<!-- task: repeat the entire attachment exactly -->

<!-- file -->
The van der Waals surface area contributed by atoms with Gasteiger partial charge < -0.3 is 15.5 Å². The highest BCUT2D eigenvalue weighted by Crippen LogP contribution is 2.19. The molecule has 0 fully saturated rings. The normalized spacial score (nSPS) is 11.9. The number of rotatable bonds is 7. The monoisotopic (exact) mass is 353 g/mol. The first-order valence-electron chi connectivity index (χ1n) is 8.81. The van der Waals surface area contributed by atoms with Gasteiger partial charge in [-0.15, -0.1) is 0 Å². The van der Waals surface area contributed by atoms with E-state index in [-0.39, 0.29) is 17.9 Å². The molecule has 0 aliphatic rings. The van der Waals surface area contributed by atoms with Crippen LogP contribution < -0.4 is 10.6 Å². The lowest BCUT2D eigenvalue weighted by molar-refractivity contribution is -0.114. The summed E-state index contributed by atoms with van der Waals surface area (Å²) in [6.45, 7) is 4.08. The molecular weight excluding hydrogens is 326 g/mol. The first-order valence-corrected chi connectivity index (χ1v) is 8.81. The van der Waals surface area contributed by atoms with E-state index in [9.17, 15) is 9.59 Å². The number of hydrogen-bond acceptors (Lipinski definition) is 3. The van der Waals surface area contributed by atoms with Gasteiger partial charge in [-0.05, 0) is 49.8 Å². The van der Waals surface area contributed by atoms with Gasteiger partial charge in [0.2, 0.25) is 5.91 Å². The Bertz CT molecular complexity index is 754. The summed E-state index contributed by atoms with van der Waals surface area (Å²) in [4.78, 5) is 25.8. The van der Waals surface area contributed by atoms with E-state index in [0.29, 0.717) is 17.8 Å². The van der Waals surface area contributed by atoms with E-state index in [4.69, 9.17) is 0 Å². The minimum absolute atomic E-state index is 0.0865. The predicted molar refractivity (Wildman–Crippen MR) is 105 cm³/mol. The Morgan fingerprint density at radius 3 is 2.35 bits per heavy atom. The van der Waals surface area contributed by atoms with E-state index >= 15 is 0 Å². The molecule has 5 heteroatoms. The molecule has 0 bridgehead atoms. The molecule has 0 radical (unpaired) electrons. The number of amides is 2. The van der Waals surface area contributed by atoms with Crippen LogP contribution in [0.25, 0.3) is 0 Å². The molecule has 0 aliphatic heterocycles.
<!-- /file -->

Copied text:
The van der Waals surface area contributed by atoms with Gasteiger partial charge < -0.3 is 15.5 Å². The highest BCUT2D eigenvalue weighted by Crippen LogP contribution is 2.19. The molecule has 0 fully saturated rings. The normalized spacial score (nSPS) is 11.9. The number of rotatable bonds is 7. The monoisotopic (exact) mass is 353 g/mol. The first-order valence-electron chi connectivity index (χ1n) is 8.81. The van der Waals surface area contributed by atoms with Gasteiger partial charge in [-0.15, -0.1) is 0 Å². The van der Waals surface area contributed by atoms with E-state index in [-0.39, 0.29) is 17.9 Å². The molecule has 0 aliphatic rings. The van der Waals surface area contributed by atoms with Crippen LogP contribution < -0.4 is 10.6 Å². The lowest BCUT2D eigenvalue weighted by molar-refractivity contribution is -0.114. The summed E-state index contributed by atoms with van der Waals surface area (Å²) in [6.45, 7) is 4.08. The molecular weight excluding hydrogens is 326 g/mol. The first-order valence-corrected chi connectivity index (χ1v) is 8.81. The van der Waals surface area contributed by atoms with E-state index in [9.17, 15) is 9.59 Å². The number of hydrogen-bond acceptors (Lipinski definition) is 3. The van der Waals surface area contributed by atoms with Gasteiger partial charge in [-0.05, 0) is 49.8 Å². The van der Waals surface area contributed by atoms with Gasteiger partial charge in [0.2, 0.25) is 5.91 Å². The Bertz CT molecular complexity index is 754. The summed E-state index contributed by atoms with van der Waals surface area (Å²) in [4.78, 5) is 25.8. The van der Waals surface area contributed by atoms with E-state index in [0.29, 0.717) is 17.8 Å². The van der Waals surface area contributed by atoms with E-state index in [4.69, 9.17) is 0 Å². The minimum absolute atomic E-state index is 0.0865. The predicted molar refractivity (Wildman–Crippen MR) is 105 cm³/mol. The Morgan fingerprint density at radius 3 is 2.35 bits per heavy atom. The van der Waals surface area contributed by atoms with E-state index >= 15 is 0 Å². The molecule has 5 heteroatoms. The molecule has 0 bridgehead atoms. The molecule has 0 radical (unpaired) electrons. The number of amides is 2. The van der Waals surface area contributed by atoms with Crippen LogP contribution in [0.25, 0.3) is 0 Å². The molecule has 0 aliphatic heterocycles.